Coming next? Results of the Simple Syrup experiment, announcement of the Falernum experiment (making falernum with the cold- and hot-method simple syrups), and the canning-processed falernum experiment. Of course, more cocktail recipes, liqueur recipes and trials, and as always the witty banter you’ve come to dread.

-=C

p.s. Falernum #3, just out of batch is the best I’ve made yet. I’ll divulge the secret ingredient if the Wife doesn’t kill me (it was her idea).

Cassia vs. Cinnamon and Donn the Beachcomber

November 6th, 2007 by Colonel Tiki

At some point, in North America (at least the U.S.A. and Canada), Cinnamon was replaced by its much less expensive cousin, Cassia. The taste, while similar enough for many uses, is definitely noninterchangeable for most cocktail recipes. The trick is to know which to use and when to use it.

Cassia
Cassia (Cinnamomum Cassia) is thick and red-brown in color and is what you’ll most likely get when you purchase cinnamon in a regular grocery store. The flavor is strong, sharp and hot. It is a perfect choice for baking or where you only want to taste only Cinnamon. However, it will quickly overpower any balanced drink when you use it in syrup (or purchase Cinnamon syrup made with Cassia).

Ceylon

Ceylon or ‘true’ Cinnamon (Cinnamomum zeylanicum) is light brown and has the consistency of paper. It will easily give and break apart in your hand. The flavor has essences of citrus and is mellow, warm. It shines in chocolate, mulling, and especially in your mixed drinks. This is the Cinnamon you’ll want for making or purchasing syrup. You can find it cheaper in the Mexican food section of your market labeled as “Canela.” I get mine from Penzey’s.

When making the Donga Punch from Sippin’ Safari, I decided to perform an experiment. I mixed one drink using the Cassia syrup, and the other with Ceylon Cinnamon. The Cassia version tasted exceedingly of the sharp, spicy notes I love in a Cinnamon roll. The drink, however, was unbalanced. I did manage to finish it. The Donga containing Ceylon Cinnamon was properly balanced and delicious. The Ceylon supported the flavor profile, enhanced the rum, and contrasted nicely with the Grapefruit. In the other version, the grapefruit flavor was lost to the overbearing zing of Cassia.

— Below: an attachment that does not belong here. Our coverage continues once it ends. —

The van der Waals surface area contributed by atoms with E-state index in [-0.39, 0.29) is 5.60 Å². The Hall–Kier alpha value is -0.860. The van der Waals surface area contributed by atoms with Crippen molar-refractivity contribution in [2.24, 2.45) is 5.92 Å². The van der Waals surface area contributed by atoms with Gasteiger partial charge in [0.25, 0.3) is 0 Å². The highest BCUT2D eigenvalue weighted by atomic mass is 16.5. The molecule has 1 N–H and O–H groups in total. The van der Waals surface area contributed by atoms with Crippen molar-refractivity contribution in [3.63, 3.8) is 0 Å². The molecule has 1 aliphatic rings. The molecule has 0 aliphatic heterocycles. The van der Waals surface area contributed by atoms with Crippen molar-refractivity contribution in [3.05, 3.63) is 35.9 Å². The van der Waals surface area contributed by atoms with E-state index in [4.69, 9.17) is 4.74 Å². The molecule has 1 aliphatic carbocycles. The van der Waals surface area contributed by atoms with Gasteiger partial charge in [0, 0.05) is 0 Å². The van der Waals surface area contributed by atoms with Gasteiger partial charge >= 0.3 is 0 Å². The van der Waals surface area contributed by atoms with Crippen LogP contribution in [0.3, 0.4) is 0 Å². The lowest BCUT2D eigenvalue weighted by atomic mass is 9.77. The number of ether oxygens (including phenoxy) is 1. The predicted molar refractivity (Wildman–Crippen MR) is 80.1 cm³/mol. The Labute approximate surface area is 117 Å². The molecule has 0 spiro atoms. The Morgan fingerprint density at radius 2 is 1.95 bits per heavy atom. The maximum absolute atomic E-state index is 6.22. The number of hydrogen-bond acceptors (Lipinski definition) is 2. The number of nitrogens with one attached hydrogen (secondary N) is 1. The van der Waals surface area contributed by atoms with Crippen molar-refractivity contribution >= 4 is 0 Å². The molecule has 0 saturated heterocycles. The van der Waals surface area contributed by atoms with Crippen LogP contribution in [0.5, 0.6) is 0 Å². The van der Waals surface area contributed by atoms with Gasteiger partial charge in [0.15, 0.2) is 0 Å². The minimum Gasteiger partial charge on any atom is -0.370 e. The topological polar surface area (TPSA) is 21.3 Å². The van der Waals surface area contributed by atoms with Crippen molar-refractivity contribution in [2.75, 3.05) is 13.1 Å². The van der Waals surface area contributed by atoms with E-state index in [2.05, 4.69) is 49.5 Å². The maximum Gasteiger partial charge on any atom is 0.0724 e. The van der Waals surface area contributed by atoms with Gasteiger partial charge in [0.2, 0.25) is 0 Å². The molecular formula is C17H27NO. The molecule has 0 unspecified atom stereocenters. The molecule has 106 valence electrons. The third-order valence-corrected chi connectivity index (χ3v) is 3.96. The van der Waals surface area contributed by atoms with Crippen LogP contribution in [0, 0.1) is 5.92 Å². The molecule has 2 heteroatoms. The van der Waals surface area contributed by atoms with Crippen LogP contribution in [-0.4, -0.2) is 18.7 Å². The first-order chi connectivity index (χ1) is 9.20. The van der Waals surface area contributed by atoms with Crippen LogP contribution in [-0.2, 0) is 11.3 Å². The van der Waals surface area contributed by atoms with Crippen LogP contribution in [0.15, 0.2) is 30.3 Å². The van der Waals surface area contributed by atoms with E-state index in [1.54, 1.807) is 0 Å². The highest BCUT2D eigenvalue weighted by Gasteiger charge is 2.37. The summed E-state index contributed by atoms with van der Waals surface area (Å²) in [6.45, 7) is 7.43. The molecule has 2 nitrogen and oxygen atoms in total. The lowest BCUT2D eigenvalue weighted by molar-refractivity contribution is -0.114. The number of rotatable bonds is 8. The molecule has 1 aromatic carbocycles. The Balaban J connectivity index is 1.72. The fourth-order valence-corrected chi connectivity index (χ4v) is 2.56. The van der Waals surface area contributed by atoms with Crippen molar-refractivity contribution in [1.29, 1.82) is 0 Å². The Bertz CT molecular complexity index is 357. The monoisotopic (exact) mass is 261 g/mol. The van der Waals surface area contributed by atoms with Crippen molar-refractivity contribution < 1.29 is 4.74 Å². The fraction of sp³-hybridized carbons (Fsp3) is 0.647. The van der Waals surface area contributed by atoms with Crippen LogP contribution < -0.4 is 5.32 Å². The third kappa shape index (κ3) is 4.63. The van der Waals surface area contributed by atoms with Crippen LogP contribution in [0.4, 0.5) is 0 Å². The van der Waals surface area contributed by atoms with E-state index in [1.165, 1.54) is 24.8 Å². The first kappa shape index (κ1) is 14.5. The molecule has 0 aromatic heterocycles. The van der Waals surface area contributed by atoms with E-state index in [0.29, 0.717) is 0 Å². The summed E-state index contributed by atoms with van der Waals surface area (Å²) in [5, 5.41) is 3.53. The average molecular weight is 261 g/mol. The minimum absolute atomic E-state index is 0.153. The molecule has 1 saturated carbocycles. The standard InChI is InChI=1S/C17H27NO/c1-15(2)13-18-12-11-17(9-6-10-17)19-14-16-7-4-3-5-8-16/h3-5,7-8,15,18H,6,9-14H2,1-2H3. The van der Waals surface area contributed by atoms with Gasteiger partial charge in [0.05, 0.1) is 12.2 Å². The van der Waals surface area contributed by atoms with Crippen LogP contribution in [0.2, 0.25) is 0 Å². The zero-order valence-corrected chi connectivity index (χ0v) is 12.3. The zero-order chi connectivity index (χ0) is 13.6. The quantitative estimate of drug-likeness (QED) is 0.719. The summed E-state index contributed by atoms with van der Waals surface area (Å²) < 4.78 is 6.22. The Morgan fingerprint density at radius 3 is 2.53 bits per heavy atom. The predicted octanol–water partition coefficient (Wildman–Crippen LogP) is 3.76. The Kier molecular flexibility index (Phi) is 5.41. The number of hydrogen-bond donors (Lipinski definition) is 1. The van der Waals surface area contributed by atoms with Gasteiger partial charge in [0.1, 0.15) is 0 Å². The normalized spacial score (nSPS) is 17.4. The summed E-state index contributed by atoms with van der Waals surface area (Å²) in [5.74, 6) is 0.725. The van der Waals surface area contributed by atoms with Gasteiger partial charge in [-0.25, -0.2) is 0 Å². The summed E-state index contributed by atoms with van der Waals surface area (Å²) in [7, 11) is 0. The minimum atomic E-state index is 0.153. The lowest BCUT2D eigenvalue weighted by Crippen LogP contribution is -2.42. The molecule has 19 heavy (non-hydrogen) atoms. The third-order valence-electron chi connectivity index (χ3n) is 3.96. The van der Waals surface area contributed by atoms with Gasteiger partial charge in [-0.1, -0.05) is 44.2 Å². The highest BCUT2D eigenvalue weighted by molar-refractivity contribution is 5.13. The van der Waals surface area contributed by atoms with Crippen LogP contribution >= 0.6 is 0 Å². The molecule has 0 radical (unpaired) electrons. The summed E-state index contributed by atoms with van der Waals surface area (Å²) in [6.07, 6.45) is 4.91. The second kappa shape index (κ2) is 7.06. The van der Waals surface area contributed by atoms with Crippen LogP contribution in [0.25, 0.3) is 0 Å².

Further experiments at Blair’s Galley with the Nui Nui bore the same results. Donn drinks seem to call for Ceylon Cinnamon, not Cassia. It makes me wonder: Did Cassia replace Cinnamon in common domestic use after the creation of these classic Tiki drinks? Did Ray Buhen and Donn’s other boys use only true Cinnamon, coming from a cuisine and culture that did not conflate the two? Bears research I say.

Not to say that Cassia has no role in drink making. I still add it (very carefully) to hot rum batter (with as much care as I would cloves, the other flavor killer in high doses), Coffee Grog (not the batter, pinch-wise while making the drink), and for light toppings of other hot drinks when I think the recipe calls for a light smack of the ‘heavy stuff.’

I’m just happy I’ve made a discovery that has improved my mixology, and I hope I pass it on to you and yours.

Cheers!

-=C